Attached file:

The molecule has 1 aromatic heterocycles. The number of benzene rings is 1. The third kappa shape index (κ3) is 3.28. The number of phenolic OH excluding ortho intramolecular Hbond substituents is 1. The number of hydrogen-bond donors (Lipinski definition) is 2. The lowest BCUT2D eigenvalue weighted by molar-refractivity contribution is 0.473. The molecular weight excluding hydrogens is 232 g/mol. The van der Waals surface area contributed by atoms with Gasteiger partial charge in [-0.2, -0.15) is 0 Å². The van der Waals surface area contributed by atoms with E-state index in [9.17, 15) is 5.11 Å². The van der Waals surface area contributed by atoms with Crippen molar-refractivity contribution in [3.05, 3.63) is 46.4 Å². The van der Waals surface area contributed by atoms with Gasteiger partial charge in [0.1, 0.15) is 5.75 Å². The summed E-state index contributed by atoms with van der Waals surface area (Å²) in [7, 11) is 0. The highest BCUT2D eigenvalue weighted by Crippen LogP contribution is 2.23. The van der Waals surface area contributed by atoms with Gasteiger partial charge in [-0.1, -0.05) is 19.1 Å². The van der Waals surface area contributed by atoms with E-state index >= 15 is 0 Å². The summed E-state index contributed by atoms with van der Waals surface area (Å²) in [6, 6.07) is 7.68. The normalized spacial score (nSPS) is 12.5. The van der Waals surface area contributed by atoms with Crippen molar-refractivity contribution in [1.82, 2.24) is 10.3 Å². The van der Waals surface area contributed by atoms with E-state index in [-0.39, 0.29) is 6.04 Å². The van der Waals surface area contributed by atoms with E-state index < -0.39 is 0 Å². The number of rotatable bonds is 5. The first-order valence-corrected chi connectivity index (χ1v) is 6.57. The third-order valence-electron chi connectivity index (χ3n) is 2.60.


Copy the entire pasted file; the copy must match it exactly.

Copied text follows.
The molecule has 1 aromatic heterocycles. The number of benzene rings is 1. The third kappa shape index (κ3) is 3.28. The number of phenolic OH excluding ortho intramolecular Hbond substituents is 1. The number of hydrogen-bond donors (Lipinski definition) is 2. The lowest BCUT2D eigenvalue weighted by molar-refractivity contribution is 0.473. The molecular weight excluding hydrogens is 232 g/mol. The van der Waals surface area contributed by atoms with Gasteiger partial charge in [-0.2, -0.15) is 0 Å². The van der Waals surface area contributed by atoms with E-state index in [9.17, 15) is 5.11 Å². The van der Waals surface area contributed by atoms with Crippen molar-refractivity contribution in [3.05, 3.63) is 46.4 Å². The van der Waals surface area contributed by atoms with Gasteiger partial charge in [0.1, 0.15) is 5.75 Å². The summed E-state index contributed by atoms with van der Waals surface area (Å²) in [7, 11) is 0. The highest BCUT2D eigenvalue weighted by Crippen LogP contribution is 2.23. The van der Waals surface area contributed by atoms with Gasteiger partial charge in [-0.1, -0.05) is 19.1 Å². The van der Waals surface area contributed by atoms with E-state index >= 15 is 0 Å². The summed E-state index contributed by atoms with van der Waals surface area (Å²) in [6, 6.07) is 7.68. The normalized spacial score (nSPS) is 12.5. The van der Waals surface area contributed by atoms with Crippen molar-refractivity contribution in [1.82, 2.24) is 10.3 Å². The van der Waals surface area contributed by atoms with E-state index in [-0.39, 0.29) is 6.04 Å². The van der Waals surface area contributed by atoms with E-state index < -0.39 is 0 Å². The number of rotatable bonds is 5. The first-order valence-corrected chi connectivity index (χ1v) is 6.57. The third-order valence-electron chi connectivity index (χ3n) is 2.60.